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Abstract: In considering the design activities of a stratospheric gondola for a multiuser experiment, the exchange of information between the structural designer and the various teams involved may be a critical issue. In fact, only part of the information is available at the beginning of the project, thus necessitating the use of a trial-and-error approach that leads to results which involve considerable expenditure. For small-and medium-size experiments, the problem of the exchange of information from the mechanical designer's point of view can easily be solved by using a pre-built gondola supplied by a hypothetical launch consortium. This is what we proposed as the "Strato-Bus" approach at the ESA Symposium 2009. Furthermore, in 2011 we also introduced a possible solution of a multi-user gondola design: a shared design for many combinations of experiments, the total weight of which is just below the maximum lift capacity of the balloon produced by several dedicated manufactories. But when the characteristics of the instrumentation make the use of a pre-built platform impossible, the problem of exchanging information arises once again, and this is what we have experienced in the case of the Large-Scale Polarization Explorer (LSPE) experiment. The design activities of the LSPE gondola are used here in order to introduce a "systematic approach" that is capable of saving both time and money for each team involved in the overall project.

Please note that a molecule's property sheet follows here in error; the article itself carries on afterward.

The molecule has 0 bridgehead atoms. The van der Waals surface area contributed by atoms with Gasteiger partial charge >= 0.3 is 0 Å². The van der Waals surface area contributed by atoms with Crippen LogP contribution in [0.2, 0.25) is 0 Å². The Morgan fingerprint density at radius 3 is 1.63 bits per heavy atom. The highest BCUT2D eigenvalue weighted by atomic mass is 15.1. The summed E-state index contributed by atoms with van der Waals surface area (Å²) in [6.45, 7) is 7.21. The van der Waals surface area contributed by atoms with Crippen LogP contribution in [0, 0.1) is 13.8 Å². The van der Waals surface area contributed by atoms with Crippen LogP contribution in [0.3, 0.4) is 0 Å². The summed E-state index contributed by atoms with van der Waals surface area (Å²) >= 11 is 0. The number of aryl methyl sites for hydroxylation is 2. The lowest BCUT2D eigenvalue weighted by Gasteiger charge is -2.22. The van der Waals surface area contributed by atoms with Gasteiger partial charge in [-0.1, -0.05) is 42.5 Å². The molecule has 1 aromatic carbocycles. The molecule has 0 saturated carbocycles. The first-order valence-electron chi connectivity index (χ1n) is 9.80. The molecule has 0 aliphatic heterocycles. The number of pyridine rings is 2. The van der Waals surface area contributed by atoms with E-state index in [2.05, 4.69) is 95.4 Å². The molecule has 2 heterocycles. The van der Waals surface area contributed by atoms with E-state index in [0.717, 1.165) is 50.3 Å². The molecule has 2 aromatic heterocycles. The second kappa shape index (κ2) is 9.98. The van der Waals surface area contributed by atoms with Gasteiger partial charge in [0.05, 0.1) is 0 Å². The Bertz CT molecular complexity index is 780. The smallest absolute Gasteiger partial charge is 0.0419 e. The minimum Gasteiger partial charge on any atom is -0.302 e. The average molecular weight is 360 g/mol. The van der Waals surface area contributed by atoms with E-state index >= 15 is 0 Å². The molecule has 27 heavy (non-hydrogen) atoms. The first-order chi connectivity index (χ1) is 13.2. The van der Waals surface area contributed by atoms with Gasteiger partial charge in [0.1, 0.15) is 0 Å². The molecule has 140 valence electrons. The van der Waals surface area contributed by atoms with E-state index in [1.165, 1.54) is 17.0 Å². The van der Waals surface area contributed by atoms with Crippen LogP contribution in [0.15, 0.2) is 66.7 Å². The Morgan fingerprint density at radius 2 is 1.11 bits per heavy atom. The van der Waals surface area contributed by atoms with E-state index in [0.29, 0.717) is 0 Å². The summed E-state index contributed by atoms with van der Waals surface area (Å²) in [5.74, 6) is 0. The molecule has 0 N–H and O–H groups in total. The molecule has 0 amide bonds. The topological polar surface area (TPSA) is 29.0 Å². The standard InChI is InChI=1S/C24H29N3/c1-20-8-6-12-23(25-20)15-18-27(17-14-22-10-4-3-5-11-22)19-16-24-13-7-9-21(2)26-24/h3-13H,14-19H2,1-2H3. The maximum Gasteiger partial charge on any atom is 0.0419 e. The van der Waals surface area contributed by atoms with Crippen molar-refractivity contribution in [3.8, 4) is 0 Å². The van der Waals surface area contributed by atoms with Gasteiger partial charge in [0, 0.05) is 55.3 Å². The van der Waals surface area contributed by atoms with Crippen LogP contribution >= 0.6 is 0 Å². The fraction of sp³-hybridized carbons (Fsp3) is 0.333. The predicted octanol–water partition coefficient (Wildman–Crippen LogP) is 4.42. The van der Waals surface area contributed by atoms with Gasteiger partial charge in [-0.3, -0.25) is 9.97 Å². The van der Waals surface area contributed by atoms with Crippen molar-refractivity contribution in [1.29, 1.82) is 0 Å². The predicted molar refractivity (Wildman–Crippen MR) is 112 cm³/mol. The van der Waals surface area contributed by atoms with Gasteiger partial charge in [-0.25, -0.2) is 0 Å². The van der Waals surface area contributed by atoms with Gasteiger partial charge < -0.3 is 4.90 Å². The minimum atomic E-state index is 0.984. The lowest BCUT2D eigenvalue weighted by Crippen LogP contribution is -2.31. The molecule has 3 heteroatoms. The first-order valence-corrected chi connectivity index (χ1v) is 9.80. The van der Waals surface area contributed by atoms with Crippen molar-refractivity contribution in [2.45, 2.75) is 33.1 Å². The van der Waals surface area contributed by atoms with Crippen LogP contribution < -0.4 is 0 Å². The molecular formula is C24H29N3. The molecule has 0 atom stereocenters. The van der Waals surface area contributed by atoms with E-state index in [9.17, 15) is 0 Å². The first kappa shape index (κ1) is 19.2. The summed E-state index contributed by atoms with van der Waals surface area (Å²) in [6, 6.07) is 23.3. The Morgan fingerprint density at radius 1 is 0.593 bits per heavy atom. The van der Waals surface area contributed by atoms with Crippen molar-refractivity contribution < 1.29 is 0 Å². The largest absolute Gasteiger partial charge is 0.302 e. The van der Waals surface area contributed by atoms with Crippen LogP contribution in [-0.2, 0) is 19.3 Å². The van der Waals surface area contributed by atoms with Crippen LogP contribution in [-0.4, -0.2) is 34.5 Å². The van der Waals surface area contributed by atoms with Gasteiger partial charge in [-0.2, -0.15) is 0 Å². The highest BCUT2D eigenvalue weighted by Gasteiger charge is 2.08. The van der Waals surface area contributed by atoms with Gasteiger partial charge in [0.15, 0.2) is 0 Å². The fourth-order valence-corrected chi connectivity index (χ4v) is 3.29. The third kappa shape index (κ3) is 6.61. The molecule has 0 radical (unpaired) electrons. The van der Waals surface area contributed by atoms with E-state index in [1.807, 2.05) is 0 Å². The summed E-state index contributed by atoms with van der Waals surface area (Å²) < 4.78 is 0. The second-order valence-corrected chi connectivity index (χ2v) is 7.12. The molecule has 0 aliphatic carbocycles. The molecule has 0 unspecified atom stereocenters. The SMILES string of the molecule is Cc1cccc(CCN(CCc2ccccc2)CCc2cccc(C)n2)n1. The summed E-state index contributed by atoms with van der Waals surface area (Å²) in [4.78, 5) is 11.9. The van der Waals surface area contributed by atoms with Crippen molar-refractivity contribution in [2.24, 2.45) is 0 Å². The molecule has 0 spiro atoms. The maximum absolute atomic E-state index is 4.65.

Abstract: Thanks to the high latitude of the location the new scenario of the Svalbard Islands as well as that of the already operative Swedish launch base is very close to becoming a principal launching site for Long Duration Ballooning (LDB) arctic campaigns. LDB flights, rather than mid latitude flights that last several hours have become a suitable framework for all efforts to create low cost campaigns. The scientific world, which uses balloons to record measurements beyond the atmosphere, needs both frequently scheduled campaigns and an optimized organization capable of reducing flight costs. It is obvious that a reducing of general costs means keeping in mind, during all design phases, versatility and the standardization of common facilities such as gondola frame as well as the protection of the solar panels upon landing etc. The multi-user payload is certainly the first step for reducing launch costs. Each balloon is launched as much as possible when its payload hosts a number of experiments that weight just a little less than its maximum lifting capacity, apart from the necessary their mutual compatibility. A second step, concerns the optimization of the gondola frame design. It must manufacture gondolas easy to assemble, transport and as well as be easy to modify in shape in order to host a different combination of a given number of experiments, once these have been selected by a scientific authority for the same balloon. The new concept in designing platform which takes advantage of special mechanical elements that are capable both of jointing different beam lengths and of distributing tensile or compression stress only is proposed. The gondola can be assembled simply by only cutting structural aluminum beams into different lengths. Differences between traditional rigid structures and the new concept of construction are pointed out, as a reduction in the total weight and as an easy way to balance the gondola almost without adding extra weight. An example of how the new mechanical joint works and how its behavior closely approximates to the theoretical one is also demonstrated. The study is devoted to design the platform of one of the next balloon experiments (funded by ASI): The Large Scale Polarization Explorer (LSPE).